Souvankham Thammavongsa talks with Quentin Mills-Fenn, a.k.a. local critical writer and publicist, Bruce Symenka, about her third and most recent collection of poetry, Light. Her poem “Water” first appeared in CV2 in 2002 and then again when it was selected to receive the Lina Chartrand Poetry Award, an annual award that goes to a woman poet published in the previous year of CV2. “Water” hit the poetic sweet spot dead on. Spare, elegant and meditative, Souvankham’s work dispatches quickly the stratums of modern distraction most of us struggle with and heads for the organic — crystalline, moment of seeing — of understanding. Also in this issue you will find new work by a host of new and familiar poets including John Barton, Susan McCaslin, Daniel Cowper, Caitlynn Cummings, Ben Murray and Elise Marcella Godfrey. We also have a couple of reviews to round things out and the winning entries for the 2013 Young Buck Poetry Prize.
Spring 2014 · Vol. 36 No. 4
Each poem in CV2’s spring 2014 “Poetry Only” issue is listening deep into the stirred silence of the page. Where once there was emptiness, a poem; where once there was attention, voice: 25 poets careening for your ear! Here reside disturbed ponds, otter-tailed exclamations, interstellar field static, oceanic fault lines, silent synapses, glacial angels, northern ghost-farms, skeleton councils, phantom dollhouses, sub-island descents, and debt, much debt—inherited, historical, environmental—to reconcile.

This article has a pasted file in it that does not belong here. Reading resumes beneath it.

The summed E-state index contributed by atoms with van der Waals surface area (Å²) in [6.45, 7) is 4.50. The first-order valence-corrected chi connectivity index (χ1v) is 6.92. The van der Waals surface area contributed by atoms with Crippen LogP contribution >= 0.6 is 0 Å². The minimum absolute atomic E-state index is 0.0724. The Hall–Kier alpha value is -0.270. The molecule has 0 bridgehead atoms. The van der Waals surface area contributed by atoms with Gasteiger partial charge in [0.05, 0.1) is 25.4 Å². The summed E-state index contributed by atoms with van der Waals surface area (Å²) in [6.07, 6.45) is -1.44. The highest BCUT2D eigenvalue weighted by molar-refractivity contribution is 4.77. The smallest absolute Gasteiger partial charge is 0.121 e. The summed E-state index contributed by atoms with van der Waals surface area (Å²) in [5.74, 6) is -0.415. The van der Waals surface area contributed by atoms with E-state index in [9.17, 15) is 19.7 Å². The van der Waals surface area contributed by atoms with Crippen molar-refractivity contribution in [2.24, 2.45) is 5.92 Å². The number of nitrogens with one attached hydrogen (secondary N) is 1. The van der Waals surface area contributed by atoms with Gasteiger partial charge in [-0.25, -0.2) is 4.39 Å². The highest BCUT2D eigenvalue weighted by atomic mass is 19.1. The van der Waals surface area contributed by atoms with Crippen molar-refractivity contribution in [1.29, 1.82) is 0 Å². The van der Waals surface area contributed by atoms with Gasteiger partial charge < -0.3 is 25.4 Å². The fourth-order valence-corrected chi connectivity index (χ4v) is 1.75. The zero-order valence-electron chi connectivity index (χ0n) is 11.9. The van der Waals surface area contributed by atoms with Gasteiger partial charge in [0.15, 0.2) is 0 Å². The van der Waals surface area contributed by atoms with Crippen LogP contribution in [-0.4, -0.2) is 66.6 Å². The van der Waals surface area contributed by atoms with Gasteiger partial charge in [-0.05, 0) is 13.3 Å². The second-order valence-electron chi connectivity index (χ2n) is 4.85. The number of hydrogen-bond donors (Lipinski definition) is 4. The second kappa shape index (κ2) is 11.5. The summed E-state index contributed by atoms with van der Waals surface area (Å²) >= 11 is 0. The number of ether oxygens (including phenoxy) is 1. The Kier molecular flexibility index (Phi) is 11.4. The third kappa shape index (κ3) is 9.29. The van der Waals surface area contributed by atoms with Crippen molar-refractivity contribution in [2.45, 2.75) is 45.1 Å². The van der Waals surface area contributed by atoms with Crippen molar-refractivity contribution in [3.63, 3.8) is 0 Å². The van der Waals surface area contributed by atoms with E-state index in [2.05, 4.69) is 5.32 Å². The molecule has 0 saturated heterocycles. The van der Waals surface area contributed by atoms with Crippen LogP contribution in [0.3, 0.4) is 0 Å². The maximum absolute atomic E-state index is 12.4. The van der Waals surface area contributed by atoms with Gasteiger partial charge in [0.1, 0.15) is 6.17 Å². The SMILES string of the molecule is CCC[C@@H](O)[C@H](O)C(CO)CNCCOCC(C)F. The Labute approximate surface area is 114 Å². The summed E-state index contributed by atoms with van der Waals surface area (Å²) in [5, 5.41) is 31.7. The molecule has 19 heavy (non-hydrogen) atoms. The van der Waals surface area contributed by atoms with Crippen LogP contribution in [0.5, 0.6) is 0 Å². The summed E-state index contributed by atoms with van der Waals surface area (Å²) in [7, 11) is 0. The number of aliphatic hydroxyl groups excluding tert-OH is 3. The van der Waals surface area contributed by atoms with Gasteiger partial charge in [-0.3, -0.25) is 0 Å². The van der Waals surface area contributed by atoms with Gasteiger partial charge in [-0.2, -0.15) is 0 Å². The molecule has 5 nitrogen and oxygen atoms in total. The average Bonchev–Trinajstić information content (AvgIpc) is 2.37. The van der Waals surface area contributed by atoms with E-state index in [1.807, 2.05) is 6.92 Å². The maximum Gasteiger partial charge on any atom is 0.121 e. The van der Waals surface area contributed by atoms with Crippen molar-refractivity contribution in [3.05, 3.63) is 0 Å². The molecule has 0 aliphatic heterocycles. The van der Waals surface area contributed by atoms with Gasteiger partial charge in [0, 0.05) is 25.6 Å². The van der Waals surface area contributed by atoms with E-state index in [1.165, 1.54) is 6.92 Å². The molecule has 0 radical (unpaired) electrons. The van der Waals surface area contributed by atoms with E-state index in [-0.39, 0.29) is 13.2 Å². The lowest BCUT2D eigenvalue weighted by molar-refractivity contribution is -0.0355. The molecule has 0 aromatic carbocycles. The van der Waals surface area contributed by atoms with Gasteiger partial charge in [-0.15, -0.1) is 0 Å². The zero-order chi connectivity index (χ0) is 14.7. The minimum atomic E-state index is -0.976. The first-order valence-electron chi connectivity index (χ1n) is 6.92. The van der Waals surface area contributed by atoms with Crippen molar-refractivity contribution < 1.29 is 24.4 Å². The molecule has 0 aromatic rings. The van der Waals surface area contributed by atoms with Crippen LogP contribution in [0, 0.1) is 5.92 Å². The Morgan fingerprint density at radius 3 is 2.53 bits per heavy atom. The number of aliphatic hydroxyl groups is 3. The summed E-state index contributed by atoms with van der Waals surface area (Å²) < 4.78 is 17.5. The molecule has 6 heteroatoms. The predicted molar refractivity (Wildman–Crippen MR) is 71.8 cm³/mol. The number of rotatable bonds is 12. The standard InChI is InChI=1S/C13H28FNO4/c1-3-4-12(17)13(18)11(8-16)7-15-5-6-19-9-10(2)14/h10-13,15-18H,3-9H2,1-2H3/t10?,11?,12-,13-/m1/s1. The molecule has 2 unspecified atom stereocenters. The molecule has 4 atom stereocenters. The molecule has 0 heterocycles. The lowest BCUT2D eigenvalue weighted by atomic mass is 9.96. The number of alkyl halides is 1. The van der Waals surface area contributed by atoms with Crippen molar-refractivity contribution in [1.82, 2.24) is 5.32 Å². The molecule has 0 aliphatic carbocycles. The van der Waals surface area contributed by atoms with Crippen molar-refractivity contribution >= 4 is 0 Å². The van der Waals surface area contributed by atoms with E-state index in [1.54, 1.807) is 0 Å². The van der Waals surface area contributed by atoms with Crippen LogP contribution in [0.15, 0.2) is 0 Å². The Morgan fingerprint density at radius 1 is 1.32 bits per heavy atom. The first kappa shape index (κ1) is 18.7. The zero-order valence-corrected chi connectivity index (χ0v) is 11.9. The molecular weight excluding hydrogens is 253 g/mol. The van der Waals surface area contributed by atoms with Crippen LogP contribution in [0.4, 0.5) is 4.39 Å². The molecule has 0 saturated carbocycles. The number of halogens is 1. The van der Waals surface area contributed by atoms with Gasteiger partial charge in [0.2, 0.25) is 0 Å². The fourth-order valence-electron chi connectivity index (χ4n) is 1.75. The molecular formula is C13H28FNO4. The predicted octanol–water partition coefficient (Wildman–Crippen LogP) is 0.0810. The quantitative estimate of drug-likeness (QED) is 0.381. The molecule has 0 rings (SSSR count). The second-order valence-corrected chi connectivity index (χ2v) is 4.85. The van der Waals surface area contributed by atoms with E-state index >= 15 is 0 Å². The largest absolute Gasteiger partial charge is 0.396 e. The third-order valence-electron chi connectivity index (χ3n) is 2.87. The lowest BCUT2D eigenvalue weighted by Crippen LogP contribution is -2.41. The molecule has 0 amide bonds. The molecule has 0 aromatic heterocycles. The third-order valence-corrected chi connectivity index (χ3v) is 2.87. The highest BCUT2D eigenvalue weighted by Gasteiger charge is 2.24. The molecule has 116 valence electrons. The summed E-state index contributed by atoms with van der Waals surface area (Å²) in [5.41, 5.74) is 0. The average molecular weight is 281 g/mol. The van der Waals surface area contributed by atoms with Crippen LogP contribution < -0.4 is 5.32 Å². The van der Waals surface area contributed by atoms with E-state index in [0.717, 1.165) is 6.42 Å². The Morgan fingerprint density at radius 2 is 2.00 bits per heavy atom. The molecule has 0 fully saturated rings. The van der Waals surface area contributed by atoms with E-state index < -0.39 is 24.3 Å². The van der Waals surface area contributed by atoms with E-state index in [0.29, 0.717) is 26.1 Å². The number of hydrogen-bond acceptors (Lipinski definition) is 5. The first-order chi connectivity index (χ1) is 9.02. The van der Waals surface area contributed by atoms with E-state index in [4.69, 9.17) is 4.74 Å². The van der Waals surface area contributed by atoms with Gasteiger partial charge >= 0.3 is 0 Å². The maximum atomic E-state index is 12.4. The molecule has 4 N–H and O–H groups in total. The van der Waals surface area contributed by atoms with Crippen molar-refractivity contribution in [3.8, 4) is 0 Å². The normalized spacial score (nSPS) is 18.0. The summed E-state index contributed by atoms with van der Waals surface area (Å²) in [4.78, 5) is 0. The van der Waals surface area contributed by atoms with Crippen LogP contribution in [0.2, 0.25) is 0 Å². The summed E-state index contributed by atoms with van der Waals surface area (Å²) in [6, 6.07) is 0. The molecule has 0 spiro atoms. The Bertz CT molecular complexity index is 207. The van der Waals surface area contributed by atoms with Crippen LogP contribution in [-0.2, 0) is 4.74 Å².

Winter 2014 · Vol. 36 No. 3
CV2 explores how poetry in this country has been impacted by what are in more official circles referred to as non-dominant cultures in Canada. Includes feature interviews with poet and writer Peter Midgley, who was born in Namibia and stayed in Canada after finishing his PhD at the University of Alberta; and with Rand Jacobs, a.k.a. RC Weslowski, a member of the Vancouver Poetry Slam community since its early days in the late ’90s and an instrumental person in Canada’s Slam movement. Both of them talk about their art and the social and cultural inspiration behind their work.You’ll also find new poetry by Rhea Tregabov, Oana Avasilichioaei, Andy Quan and others, as well the final instalment of “Resistance/Words for the Revolution,” and a special art supplement featuring Sonny Assu.